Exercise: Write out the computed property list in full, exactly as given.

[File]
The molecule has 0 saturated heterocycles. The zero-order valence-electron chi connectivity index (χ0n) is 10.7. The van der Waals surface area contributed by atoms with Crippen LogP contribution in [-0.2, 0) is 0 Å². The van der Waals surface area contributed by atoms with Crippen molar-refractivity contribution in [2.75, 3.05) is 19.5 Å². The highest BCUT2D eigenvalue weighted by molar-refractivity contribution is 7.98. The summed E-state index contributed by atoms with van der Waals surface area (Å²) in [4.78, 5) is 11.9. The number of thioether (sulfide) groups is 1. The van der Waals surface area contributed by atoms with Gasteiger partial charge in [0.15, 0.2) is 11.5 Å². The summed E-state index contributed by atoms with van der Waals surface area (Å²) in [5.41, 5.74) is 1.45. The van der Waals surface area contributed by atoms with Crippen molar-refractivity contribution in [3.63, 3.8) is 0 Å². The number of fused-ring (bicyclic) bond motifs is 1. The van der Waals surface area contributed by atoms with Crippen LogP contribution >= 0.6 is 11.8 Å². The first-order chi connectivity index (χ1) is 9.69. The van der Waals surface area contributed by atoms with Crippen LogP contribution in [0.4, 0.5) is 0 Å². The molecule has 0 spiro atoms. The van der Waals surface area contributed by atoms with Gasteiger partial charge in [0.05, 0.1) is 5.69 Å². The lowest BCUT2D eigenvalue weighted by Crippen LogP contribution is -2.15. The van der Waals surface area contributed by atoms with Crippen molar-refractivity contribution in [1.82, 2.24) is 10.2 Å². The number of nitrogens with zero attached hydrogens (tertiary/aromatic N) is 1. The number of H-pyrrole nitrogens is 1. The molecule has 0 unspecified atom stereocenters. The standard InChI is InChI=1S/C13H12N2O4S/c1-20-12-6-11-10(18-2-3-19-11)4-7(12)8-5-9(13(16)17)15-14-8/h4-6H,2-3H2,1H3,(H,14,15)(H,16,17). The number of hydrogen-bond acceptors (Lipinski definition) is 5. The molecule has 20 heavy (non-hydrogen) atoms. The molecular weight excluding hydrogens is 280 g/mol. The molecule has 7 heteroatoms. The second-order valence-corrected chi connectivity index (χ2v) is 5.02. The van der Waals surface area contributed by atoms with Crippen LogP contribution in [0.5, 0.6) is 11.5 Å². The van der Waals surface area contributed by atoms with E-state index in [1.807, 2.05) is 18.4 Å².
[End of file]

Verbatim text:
The molecule has 0 saturated heterocycles. The zero-order valence-electron chi connectivity index (χ0n) is 10.7. The van der Waals surface area contributed by atoms with Crippen LogP contribution in [-0.2, 0) is 0 Å². The van der Waals surface area contributed by atoms with Crippen molar-refractivity contribution in [2.75, 3.05) is 19.5 Å². The highest BCUT2D eigenvalue weighted by molar-refractivity contribution is 7.98. The summed E-state index contributed by atoms with van der Waals surface area (Å²) in [4.78, 5) is 11.9. The number of thioether (sulfide) groups is 1. The van der Waals surface area contributed by atoms with Gasteiger partial charge in [0.15, 0.2) is 11.5 Å². The summed E-state index contributed by atoms with van der Waals surface area (Å²) in [5.41, 5.74) is 1.45. The van der Waals surface area contributed by atoms with Crippen molar-refractivity contribution in [3.63, 3.8) is 0 Å². The number of fused-ring (bicyclic) bond motifs is 1. The van der Waals surface area contributed by atoms with Crippen LogP contribution >= 0.6 is 11.8 Å². The first-order chi connectivity index (χ1) is 9.69. The van der Waals surface area contributed by atoms with Crippen LogP contribution in [0.4, 0.5) is 0 Å². The molecule has 0 spiro atoms. The van der Waals surface area contributed by atoms with Gasteiger partial charge in [0.05, 0.1) is 5.69 Å². The lowest BCUT2D eigenvalue weighted by Crippen LogP contribution is -2.15. The van der Waals surface area contributed by atoms with Crippen molar-refractivity contribution in [1.82, 2.24) is 10.2 Å². The number of nitrogens with zero attached hydrogens (tertiary/aromatic N) is 1. The number of H-pyrrole nitrogens is 1. The molecule has 0 unspecified atom stereocenters. The standard InChI is InChI=1S/C13H12N2O4S/c1-20-12-6-11-10(18-2-3-19-11)4-7(12)8-5-9(13(16)17)15-14-8/h4-6H,2-3H2,1H3,(H,14,15)(H,16,17). The number of hydrogen-bond acceptors (Lipinski definition) is 5. The molecule has 20 heavy (non-hydrogen) atoms. The molecular weight excluding hydrogens is 280 g/mol. The molecule has 7 heteroatoms. The second-order valence-corrected chi connectivity index (χ2v) is 5.02. The van der Waals surface area contributed by atoms with Crippen LogP contribution in [0.5, 0.6) is 11.5 Å². The van der Waals surface area contributed by atoms with E-state index in [1.807, 2.05) is 18.4 Å².